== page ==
Joi Ito's conversation with the living web.

Boing Boing TV post with the video is up.

Ever since I moved to the boonies, I've posted photos and other notes about my bamboo shoots on Flickr and my blog. This year, after my first post about this year's bamboo shoots, Xeni contacted me and told me that I should make a video. With Mizuka's help, I made a short video of collecting and cooking bamboo shoots and sent it to Xeni.

Xeni and her team edited the video and mentioned that it would be cool if I could find some Creative Commons licensed music to go with it. I looked at some of the stuff that I'd made in the past and looked around online, but couldn't find anything that seemed right for a bamboo cooking video.

I asked Keigo (Cornelius) and got a, "hmm... Bamboo shoots? I think Ryuichi Sakamoto would be better at that." I then asked Ryuichi whether he had any sounds lying around that I could use in a bamboo shoots cooking video. We showed him the video and Ryuichi thought it was funny and agreed to do a proper score.

Thanks you so much Ryuichi for the score. Thanks to Xeni and everyone at BoingBoingtv for getting this going and all of the editing. Thanks to Fumi for capturing and sending the file. This was really fun.

I blogged about how I met Ryuichi Sakamoto earlier.

My recipe below:

TAKENOKO (Young Bamboo Shoots)

How to slice:

Cut tip of takenoko at an angle. Cut vertical to down middle to front.

"Akunuki" process to remove bitter taste:

In a large boiling pot add:

* Dried Chili X 3
* Rice "Nuka" husks 2 handfuls

Cold water 2 liters

Add takenoko with the cuts and husks. Full heat from water for approximately 20-40 min (until you can stick a chopstick into the takenoko). Lower heat as it comes to a boil. After completed, cut heat and leave over night.

The next day, remove husks and cut to smaller pieces and boil for 10 min.

Making "Wakatakeni":

Make 2 cups stock from "Kobu" (seaweed) and "Katsuo" (Bonito flakes). Add Thin Soy Sauce - 3 table spoon, Sugar - table spoon, Sake - 2 table spoon. Add takenoko and boil for 8 min. Add "Wakame" (seaweed) and boil for additional 2 min.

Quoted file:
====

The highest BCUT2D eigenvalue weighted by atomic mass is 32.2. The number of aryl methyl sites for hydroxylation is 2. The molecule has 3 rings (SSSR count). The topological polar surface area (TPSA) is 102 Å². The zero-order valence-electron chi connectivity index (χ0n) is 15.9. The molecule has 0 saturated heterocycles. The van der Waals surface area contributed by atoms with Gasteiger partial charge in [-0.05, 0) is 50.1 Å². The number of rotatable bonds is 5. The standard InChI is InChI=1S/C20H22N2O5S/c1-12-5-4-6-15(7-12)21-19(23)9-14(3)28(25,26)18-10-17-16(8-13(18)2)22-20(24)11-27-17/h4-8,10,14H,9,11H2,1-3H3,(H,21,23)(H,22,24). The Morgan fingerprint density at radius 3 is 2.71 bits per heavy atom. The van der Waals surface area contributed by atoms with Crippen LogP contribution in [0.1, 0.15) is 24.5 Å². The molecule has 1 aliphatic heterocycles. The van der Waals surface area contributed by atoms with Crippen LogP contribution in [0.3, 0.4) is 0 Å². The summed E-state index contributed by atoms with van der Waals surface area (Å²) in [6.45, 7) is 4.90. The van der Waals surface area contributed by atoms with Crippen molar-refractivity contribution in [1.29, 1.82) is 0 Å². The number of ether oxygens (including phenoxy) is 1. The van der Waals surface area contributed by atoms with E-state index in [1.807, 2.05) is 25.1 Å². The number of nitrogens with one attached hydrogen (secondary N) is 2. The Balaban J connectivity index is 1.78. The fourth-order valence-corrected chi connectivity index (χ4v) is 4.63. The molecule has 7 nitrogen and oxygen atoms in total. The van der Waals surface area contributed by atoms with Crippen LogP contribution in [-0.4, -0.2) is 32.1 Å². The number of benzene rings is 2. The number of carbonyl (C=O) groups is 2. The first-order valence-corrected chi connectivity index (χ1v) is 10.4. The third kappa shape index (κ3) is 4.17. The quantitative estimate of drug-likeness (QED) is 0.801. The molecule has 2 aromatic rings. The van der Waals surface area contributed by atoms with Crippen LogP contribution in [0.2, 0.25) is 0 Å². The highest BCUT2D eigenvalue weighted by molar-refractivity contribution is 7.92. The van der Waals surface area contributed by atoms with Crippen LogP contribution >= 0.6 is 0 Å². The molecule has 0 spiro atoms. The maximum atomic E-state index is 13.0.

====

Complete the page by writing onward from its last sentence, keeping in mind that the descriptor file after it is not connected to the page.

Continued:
Top with "Kinome" (Japanese herb) and eat as it is OR

Make Takenoko rice:

Make stewed Takenoko above but use "Oage" (dried tofu) instead of "Wakame". Take the sauce from Wakatakeni" and add as flavor to rice in a rice cooker and prepare rice normally. After rice is done, add the stewed takenoko and oage and mix. Enjoy.

Note: "cups" are Japanese size cups which are 200ml or 200cc.


That's a great video - I didn't realize how much work it takes to prepare bamboo shoots! I love it simmered with fatty pork and daikon. Such a shame that most Americans have only tasted the tasteless canned vareity!

I went bamboo shot hunting once in Thailand, very big, growing out of the side of the root. trouble is, we were too young to know how to cook it back then. fond memories.

Hmmm... I attempted to sign up properly, but was blocked with a cryptic error message.

Anyway, thanks for this great video on harvesting and cooking bamboo shoots. I have several varieties of bamboo and some are just starting to get big enough to cook with.

I wonder if anyone here has suggestions on which varieties are best for different dishes? (For those who might plant bamboo just for this purpose)


I found a lucid magic to this video. The Sakamoto score enhanced it. It could be the basis for a bamboo-shooting album. ;) (Something to prepare with 1,000 knives! Ha!) Your partner looks very fun and it was cool to hear both of you, Joi! I've never seen a video of bamboo shoots being prepared before, so I'm glad boingboing tv put this together.

One thing about bamboo shoots and soil. The "aku" which is the strange bitter taste that is in bamboo and the main thing that makes it tough to cook has a lot to do with the soil. Basically, when the shoot is exposed to air, it begins to create this "aku". That's why you try to get them when they're still underground. From what I've read, soil that doesn't hold air much like clay tends to make sweeter shoots with less "aku", whereas loose mulchy soil tends to allow this "aku" to form, even under the ground. On the other hand, it's really a PITA digging up shoots from clay and I haven't seen much bamboo actually growing in clay.

I haven't tested this myself, but something I read.

Wow. Great video. I found the video very informative. I didn't realize bamboo shoots were so much work. I've developed a whole new appreciation for bamboo shoots.

hey, there is a different site that i found talking about different uses of bamboo's and that really makes me interest, if u want to know u u can visit this site also. check it so that u will know more about this.

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